White, male lawyers should say ‘no’ to judicial appointments

White, male lawyers should say ‘no’ to judicial appointments by David Tanovich, February 18, 2015, The Globe and Mail
David M. Tanovich is a law professor at the Faculty of Law, University of Windsor, where he teaches in the areas of criminal law and legal ethics.

The latest round of federal judicial appointments in Ontario has further entrenched inequality in our courts and has led me to think about the following provocative question: Should white male lawyers have an ethical duty to say no the next time the federal justice minister comes calling, in order to force systemic change? In my view, the answer is yes.

It is not an understatement to say that we are in the midst of a crisis of representativeness in our federal judiciary.

For example, since 2012, 46 practising lawyers (including three professors) have been appointed to the Ontario Superior Court of Justice or Court of Appeal by Conservative justice ministers. Just over three quarters (78 per cent) of the appointments have been men (36/46). Only one of the appointments appears to be from a racial minority, although an exact number cannot be discerned because of the government’s refusal to collect this necessary information. Things aren’t much better in the other provinces or in the elevation of judges from the provincial to federal courts.

Despite repeated calls by organizations such as the Canadian Bar Association, Indigenous Bar Association, Canadian Association of Black Lawyers, South Asian Bar Association and the Federation of Asian Canadian Lawyers, academics and lawyers for more representativeness in appointments, and thoughtful recommendations to accomplish that end, the government of Stephen Harper refuses to act.

It continues to demonstrate what University of Ottawa professor Rosemary Cairns Way has referred to in a recent paper as “deliberate disregard” for representativeness. This “deliberate disregard” has serious consequences in individual cases for accurate fact-finding and law reform and, more systemically, for the legitimacy, fairness, impartiality and repute of the administration of justice. [Isn’t that Harper’s desired outcome?]

A drastic solution is needed, and one would be to place an ethical obligation on white male lawyers to say no. [In a misogynistic society, notably with a government taking Canada back into the dark ages, how many “white male lawyers” would turn down such offers of power?]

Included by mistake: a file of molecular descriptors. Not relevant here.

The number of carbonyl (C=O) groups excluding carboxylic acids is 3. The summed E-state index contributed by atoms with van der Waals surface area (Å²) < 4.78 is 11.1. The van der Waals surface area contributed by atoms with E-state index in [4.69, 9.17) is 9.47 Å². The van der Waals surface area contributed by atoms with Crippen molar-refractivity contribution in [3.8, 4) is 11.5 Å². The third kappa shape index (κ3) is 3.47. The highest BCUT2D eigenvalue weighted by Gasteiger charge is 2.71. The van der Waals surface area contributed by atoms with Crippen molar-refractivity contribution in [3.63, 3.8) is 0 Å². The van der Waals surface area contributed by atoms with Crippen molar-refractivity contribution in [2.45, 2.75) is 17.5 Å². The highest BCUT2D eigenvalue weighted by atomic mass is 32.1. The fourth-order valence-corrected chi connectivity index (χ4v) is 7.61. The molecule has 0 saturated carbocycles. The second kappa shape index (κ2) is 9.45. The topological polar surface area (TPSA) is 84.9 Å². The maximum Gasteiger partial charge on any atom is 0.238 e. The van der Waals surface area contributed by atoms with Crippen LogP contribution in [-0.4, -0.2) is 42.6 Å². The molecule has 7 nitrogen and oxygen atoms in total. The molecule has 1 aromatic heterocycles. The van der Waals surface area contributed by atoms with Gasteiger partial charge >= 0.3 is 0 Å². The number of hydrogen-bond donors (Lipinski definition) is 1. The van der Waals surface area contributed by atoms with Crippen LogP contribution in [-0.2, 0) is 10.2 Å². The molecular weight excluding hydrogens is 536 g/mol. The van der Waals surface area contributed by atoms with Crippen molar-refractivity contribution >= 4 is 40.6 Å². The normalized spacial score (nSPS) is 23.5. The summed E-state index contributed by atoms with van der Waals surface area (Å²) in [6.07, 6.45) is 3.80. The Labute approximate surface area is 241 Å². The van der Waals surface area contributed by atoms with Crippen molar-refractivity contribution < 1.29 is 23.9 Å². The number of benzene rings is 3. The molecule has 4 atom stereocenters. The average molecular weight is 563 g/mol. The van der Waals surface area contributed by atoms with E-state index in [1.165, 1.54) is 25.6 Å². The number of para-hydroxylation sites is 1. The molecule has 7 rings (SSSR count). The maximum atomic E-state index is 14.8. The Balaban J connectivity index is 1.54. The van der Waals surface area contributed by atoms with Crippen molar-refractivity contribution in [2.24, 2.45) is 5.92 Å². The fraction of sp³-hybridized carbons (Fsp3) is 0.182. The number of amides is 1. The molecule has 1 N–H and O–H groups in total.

Lawyers act in the public interest and we serve as important guardians of the administration of justice and the rule of law. [Really? Not in Ernst’s experiences as a civil litigant in Canada’s legal system, with the most disrespectful and anti-public-interest lawyers so far, being judges!]

Indeed, lawyers have professional obligations to “encourage public respect for and try to improve the administration of justice.”

[Like this? AER lawyer Glenn Solomon giving legal advice to Brent O’Neil about frac harms suffered by his mother, Ann Craft, at Ponoka, Alberta:

Lawyers have responsibilities that distinguish us from others. As our Rules of Professional Conduct exhort, “a lawyer has special responsibilities by virtue of the privileges afforded the legal profession and the important role it plays in a free and democratic society and in the administration of justice, including a special responsibility to recognize the diversity of the Ontario community …”

Lawyers also have a professional responsibility to take measures to prevent discrimination. The appointments process is clearly producing discriminatory results by denying opportunities to all equality-seeking groups in Canada. It is unfortunate that it appears to have come to this.

Judicial appointments are considered by many to be the pinnacle of one’s legal career, and come with tremendous financial rewards and security.

Lawyers who apply to the bench want to make a difference and meaningfully contribute to the administration of justice. There is no question that saying no would be hard to do and a lot to ask. But as lawyers we are regularly faced with difficult and challenging ethical decisions. [Like AER lawyer Glenn Solomon defaming Ernst in a legal filing, naming her a terrorist without any evidence, and saying Charter rights of terrorists can be violated with Justice Wittmann ruling there is no evidence of Ernst being a terrorist, “absolutely none,” and saying publicly that lawyers must not lie, but ordering Ernst to pay Solomon’s costs? ] Many of them come with personal and financial costs.